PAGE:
@gonecoastal: it's funny you mention the high idler pulley. The reason it doesn't have one is because the general public couldn't deal with the idea at the time. So if you want to sell bikes, you can only push the design so far before people freak out (think linkage forks). Keep in mind that this was before commencal and norco et al 'brought back' the high idler, made it 'cool' and now these 'I'd like to see such and such' comments pop up...
  • 4 0
 @gonecoastal:

"I’d like to see Zerodes pedal bikes incorporate the high pivot/idler pulley like the T prototype did. Basically a Forbidden with Pinion. "

Basically a Deviate The Guide. Smile
  • 1 0
 @coney: I was using a heavily used demo and on trails I didn't know but it didn't shift anywhere near as easy as the di2 or the mech xt I'm running.
  • 2 0
 @sanga: true.

When I was shopping for a new high end frame Zerode and MOJO G16 were at the top of my list. Considered a G16 Gearbox for a bit, ultimately went with a G16. A few reasons: progressive geo, multiple wheel and travel configurations.
  • 1 0
 @laksboy:

" Shifting while not having to crank isn't really much of a real-world on-the-trail advantage except when stopped on the trail or in the parking lot"

I personally disagree. There is plenty of times on my rides where I would love to shift without pedaling, especially when doing new trails. For example, one thing that annoys me is higher speed dh sections where I have to take a pedal stroke if I want to upshift - I never feel stable doing it.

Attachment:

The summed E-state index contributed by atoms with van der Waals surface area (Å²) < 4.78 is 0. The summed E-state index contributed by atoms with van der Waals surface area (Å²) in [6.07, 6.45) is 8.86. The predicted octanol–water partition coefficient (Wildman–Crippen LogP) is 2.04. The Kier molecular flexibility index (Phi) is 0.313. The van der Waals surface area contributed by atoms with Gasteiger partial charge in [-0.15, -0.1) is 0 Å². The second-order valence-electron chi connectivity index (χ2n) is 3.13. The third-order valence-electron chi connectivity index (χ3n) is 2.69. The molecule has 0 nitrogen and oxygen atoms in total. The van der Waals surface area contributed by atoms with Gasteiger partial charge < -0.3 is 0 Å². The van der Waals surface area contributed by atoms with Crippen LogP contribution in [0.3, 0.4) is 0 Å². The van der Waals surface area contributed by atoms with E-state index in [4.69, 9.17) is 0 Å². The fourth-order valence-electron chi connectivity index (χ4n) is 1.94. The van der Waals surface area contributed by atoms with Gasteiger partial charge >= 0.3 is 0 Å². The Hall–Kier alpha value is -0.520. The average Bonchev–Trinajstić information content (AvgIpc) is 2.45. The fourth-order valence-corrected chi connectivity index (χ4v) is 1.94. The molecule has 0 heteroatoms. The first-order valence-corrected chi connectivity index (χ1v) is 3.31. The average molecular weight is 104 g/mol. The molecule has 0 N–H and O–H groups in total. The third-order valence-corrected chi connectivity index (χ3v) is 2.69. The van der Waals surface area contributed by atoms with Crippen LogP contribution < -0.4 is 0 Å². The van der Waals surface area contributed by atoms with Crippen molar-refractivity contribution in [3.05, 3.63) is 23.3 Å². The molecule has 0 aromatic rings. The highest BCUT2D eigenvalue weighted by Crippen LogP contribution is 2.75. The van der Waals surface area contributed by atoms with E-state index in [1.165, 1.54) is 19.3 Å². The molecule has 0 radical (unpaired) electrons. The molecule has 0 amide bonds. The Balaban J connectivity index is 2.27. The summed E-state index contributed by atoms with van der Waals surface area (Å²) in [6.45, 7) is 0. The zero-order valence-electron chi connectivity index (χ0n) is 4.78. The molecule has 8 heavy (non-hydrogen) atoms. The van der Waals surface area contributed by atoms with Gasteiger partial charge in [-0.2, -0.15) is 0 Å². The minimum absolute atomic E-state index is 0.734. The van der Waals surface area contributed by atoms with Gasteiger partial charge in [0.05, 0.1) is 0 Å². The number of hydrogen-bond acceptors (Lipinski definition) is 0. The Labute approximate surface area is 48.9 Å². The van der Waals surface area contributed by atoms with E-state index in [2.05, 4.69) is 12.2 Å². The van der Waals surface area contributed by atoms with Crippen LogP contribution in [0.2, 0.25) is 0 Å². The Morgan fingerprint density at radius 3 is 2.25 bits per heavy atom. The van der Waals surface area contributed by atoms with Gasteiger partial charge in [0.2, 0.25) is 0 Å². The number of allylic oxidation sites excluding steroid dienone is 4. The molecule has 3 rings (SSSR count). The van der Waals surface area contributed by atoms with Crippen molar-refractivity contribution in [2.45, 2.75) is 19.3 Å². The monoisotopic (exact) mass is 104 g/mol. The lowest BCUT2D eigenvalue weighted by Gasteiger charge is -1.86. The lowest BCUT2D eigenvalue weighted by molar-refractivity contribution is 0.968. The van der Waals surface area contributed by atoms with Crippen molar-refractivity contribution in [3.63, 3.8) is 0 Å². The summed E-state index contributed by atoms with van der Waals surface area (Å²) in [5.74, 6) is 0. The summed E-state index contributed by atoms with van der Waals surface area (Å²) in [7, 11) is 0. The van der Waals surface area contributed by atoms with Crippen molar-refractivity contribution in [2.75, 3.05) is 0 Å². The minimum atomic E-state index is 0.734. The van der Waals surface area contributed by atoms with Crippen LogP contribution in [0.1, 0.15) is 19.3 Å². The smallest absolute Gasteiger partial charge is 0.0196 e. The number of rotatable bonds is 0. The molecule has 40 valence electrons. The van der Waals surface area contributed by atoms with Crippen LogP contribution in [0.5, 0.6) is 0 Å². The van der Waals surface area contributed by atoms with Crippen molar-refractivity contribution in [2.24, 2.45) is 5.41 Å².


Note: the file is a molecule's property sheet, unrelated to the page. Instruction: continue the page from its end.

I know, most of the situations where that happens could be simply solved with planning the gear selection, but that is not always the case in practice.
  • 3 0
 That's, like, your Pinion, man.
  • 1 0
 @peleton7: Actually, an electronic shifter would make matters worse. I know it sounds counter-intuitive but I'm telling you from my experience riding Shimano Alfine Di2 and Rohloff E-14 and their mechanical versions. The electronic ones still don't shift under load, the shifting is muuuuch slower (especially for the Rohloff), you can downshift 3 at a time on the Rohloff if you press and hold but it takes forever, the feeling of the buttons is vague and not very precise or positive, etc, etc. The mechanical shifters, grip or paddles, are not perfect but so much better than the electronic ones.
  • 2 0
 Might want to take a look at Effigear's work then. Gearbox and activated by shifter. About the shifting under load, it is only a matter when shifting to an easier gear. You can actually "downshift" (move to a harder gear) while cranking harder than on a derailleur, during a sprint for example
  • 1 0
 @SherlockOoms: its not as hard as you think. I ordered one after only 2 rides.
  • 23 0
 I really want to try a gearbox bike. I wish there was a way to demo one. Looks good!
  • 4 0
 Me2 but why no alloy version for regular people...
  • 2 0